to be very high among injectors; 30 percent infection rates in young
injectors, to 70-90 percent infection rates in injectors over (age)
30,” it stated.
Prevention has worked well in the Walla Walla Valley. Statistically,
Walla Walla County should have another five or so HIV sufferers, but
Blue Mountain Heart to Heart strives to keep clients in treatment and
taking anti-viral medications. That minimized the effects of the
illness on the community as a whole, Maroon said.
The agency has been receiving about $20,000 a year from Washington
state for the needle exchange work, although that money is uncertain
from year to year. “The rumor has been, unofficially, that syringe
exchange funding will be cut for all portions of the state except King
County,” Maroon said. “But it hasn’t happened yet.”
Heart to Heart was recently awarded a $28,000 grant from AIDS United to
be spread over two years. Maroon said he and staff are able to keep
costs in line with grant totals by watching how every dollar is spent.
With the additional funding, plans are being made for outreach and
education efforts. Maroon will meet with partner organizations and
elected officials in Olympia to gather support and potential funding to
keep the syringe exchange functioning as heroin use increases and
unsafe sex continues to be a health threat, he said.
“No one walks into my office saying they always have safe sex. They
come in and report they discovered their partner has been unfaithful,
they report their partner has been using injectable drugs, or they
haven’t been practicing safe sex and now they’re worried.”
Edgeville Boat Ride
I put this in one of the early First
This is an English assignment written
by Clarence E Wight when a student at the University of Nebraska. It
is dated Jan. 27 1898 and received a grade of A+, “This is a
first-class story and well told”.
Edgeville Boat Ride
In the western part of Nebraska is a
narrow river. Its steep banks are thickly covered with trees, which,
though hiding its muddy waters make its winding course across the
prairie plainly visible miles away. There is a mill-pond on this
stream at Edgeville which was formerly a favorite boating resort of
the young people of that place.
One day in summer several years ago,
Charlie Andrews and Casper Wheeler, neighbors of mine in that town
asked me to help them get a boating party. “Miss Chapin from Denver
is visiting at our house”, Charlie said, “and she's all right,
too. I'd like to get up something for her before she goes home. I
think a ride in the Neptune would be the thing.” That evening,
Ellen Phillipps and Elsie Walker were invited and the next day at
three o'clock we assembled at the mill pond. The boat had, however,
by some careless accident been allowed to drift over the dam. It had
been discovered before going very far and someone had run it in
behind a log that stuck back from the bank and secured it by throwing
another log across behind it. In this ignominious position we found
Charlie thought we could drag it out of
the water and carry it back to the pond. Caspar was for giving up the
boat ride. We tried pulling the boat out of the water, when one of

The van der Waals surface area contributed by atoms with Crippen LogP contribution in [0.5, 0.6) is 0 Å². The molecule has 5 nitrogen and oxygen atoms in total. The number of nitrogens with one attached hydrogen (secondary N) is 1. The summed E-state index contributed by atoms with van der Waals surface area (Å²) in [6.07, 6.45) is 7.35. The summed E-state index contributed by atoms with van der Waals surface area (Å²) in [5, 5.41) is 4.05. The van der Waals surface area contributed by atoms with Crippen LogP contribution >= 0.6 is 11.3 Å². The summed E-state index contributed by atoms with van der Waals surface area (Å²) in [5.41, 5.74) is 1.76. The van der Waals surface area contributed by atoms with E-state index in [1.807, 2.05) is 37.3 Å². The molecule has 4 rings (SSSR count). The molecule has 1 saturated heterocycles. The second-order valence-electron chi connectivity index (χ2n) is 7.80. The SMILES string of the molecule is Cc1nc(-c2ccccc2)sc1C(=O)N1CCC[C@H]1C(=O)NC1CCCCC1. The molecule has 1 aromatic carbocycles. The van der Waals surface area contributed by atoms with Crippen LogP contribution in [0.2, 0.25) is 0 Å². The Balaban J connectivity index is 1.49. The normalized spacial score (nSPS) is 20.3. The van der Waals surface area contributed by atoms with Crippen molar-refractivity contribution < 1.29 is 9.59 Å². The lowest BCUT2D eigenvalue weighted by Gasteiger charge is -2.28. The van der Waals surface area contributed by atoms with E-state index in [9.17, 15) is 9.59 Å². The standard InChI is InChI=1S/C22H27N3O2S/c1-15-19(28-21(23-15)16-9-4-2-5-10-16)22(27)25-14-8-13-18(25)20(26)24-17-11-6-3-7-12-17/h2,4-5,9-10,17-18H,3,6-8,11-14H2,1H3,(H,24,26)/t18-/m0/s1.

the boys got his feet wet and the other sat down it the river we
decided to go for a horse and a rope. The girls interrupted this pan
by suggesting that we take a boat ride below the dam. “The water is
deep enough”. They argued, “and much cleaner and clearer than the
pond.” Before anyone had time to oppose the plan or even to think,
the girls were clambering aboard and of course the boys went too. We
lifted the pole from behind the Neptune, backed the boat out and
started it down stream. I took the larger oar and steered the boat,
Caspar rowed, and Charlie pointed out the scenery to Miss Chapin.
In this way time passed rapidly and
before we were aware it was nearly sunset. Ellen suggested that we
start back but Miss Chapin implored. “Oh, don't lets go home yet,”
and as no one wished to oppose her wishes we floated on. I had no
idea how far we were from home till I saw almost opposite us the
water tank to Frontiersville. “It won't do to go any further,” I
said, “we're six miles from Edgevill in the straight line and the
river is much further and up-stream.”
We quickly turned around but found as
everyone does who tries it, that floating down-stream and rowing
up-stream are somewhat different. After rowing what seemed like ten
miles but what was probably about one, our oars began to strike
bottom. This made easier rowing for a little while but before long
our keel began grating in the mud, and then the frightful truth
dawned upon us. The mill hands had closed the flume and the supply
from above being cut off the river continued to grow shallower as the
water flowed away till it was no longer navigable.
“What shall we do!”” anxiously
inquired Miss Chapin. “Let's take a rest first thing. I'm about
dead”, Caspar moaned.
But the water continued to grow
shallower till when we attempted to get the boat to land we found it
was completely stuck. We waded around the boat trying to move it but
it was of no use. There was only one thing to do, carry the girls
ashore and that is one of the things that's easier said than done. If
anyone imagines for an instant that it's a pleasure to pick up a one
hundred and twenty-five pound girl and carry her one hundred and
twenty-five feet through mud above his ankles and water above his
knees, I should like him to try it. Charlie wanted to divide the
distance and each of us carry the girls one third of the way but I
would not do that but picked up Ellen and started for the bank. All
when well for the first few feet, but before the shore was reached I
began to think that if Ellen was worth her weight in gold she was